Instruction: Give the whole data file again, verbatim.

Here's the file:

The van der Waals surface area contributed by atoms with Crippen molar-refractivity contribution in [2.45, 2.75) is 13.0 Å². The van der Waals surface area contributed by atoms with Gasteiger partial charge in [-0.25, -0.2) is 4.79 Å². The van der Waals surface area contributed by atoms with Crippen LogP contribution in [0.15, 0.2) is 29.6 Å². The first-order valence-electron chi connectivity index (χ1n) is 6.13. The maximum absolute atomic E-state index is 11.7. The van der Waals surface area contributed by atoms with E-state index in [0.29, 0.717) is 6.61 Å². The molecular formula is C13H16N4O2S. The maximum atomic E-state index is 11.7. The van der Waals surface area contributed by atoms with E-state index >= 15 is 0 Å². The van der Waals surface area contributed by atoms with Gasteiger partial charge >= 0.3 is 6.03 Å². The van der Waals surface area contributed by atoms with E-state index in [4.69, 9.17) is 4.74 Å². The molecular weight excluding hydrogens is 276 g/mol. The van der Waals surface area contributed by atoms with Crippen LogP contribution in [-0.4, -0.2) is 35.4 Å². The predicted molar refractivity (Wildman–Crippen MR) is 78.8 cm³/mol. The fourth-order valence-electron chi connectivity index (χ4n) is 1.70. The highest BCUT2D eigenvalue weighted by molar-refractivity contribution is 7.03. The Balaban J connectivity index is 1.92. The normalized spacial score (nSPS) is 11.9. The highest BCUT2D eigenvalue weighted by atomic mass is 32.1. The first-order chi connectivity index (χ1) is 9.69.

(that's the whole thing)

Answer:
The van der Waals surface area contributed by atoms with Crippen molar-refractivity contribution in [2.45, 2.75) is 13.0 Å². The van der Waals surface area contributed by atoms with Gasteiger partial charge in [-0.25, -0.2) is 4.79 Å². The van der Waals surface area contributed by atoms with Crippen LogP contribution in [0.15, 0.2) is 29.6 Å². The first-order valence-electron chi connectivity index (χ1n) is 6.13. The maximum absolute atomic E-state index is 11.7. The van der Waals surface area contributed by atoms with E-state index in [0.29, 0.717) is 6.61 Å². The molecular formula is C13H16N4O2S. The maximum atomic E-state index is 11.7. The van der Waals surface area contributed by atoms with E-state index >= 15 is 0 Å². The van der Waals surface area contributed by atoms with Gasteiger partial charge >= 0.3 is 6.03 Å². The van der Waals surface area contributed by atoms with E-state index in [4.69, 9.17) is 4.74 Å². The molecular weight excluding hydrogens is 276 g/mol. The van der Waals surface area contributed by atoms with Crippen LogP contribution in [-0.4, -0.2) is 35.4 Å². The predicted molar refractivity (Wildman–Crippen MR) is 78.8 cm³/mol. The fourth-order valence-electron chi connectivity index (χ4n) is 1.70. The highest BCUT2D eigenvalue weighted by molar-refractivity contribution is 7.03. The Balaban J connectivity index is 1.92. The normalized spacial score (nSPS) is 11.9. The highest BCUT2D eigenvalue weighted by atomic mass is 32.1. The first-order chi connectivity index (χ1) is 9.69.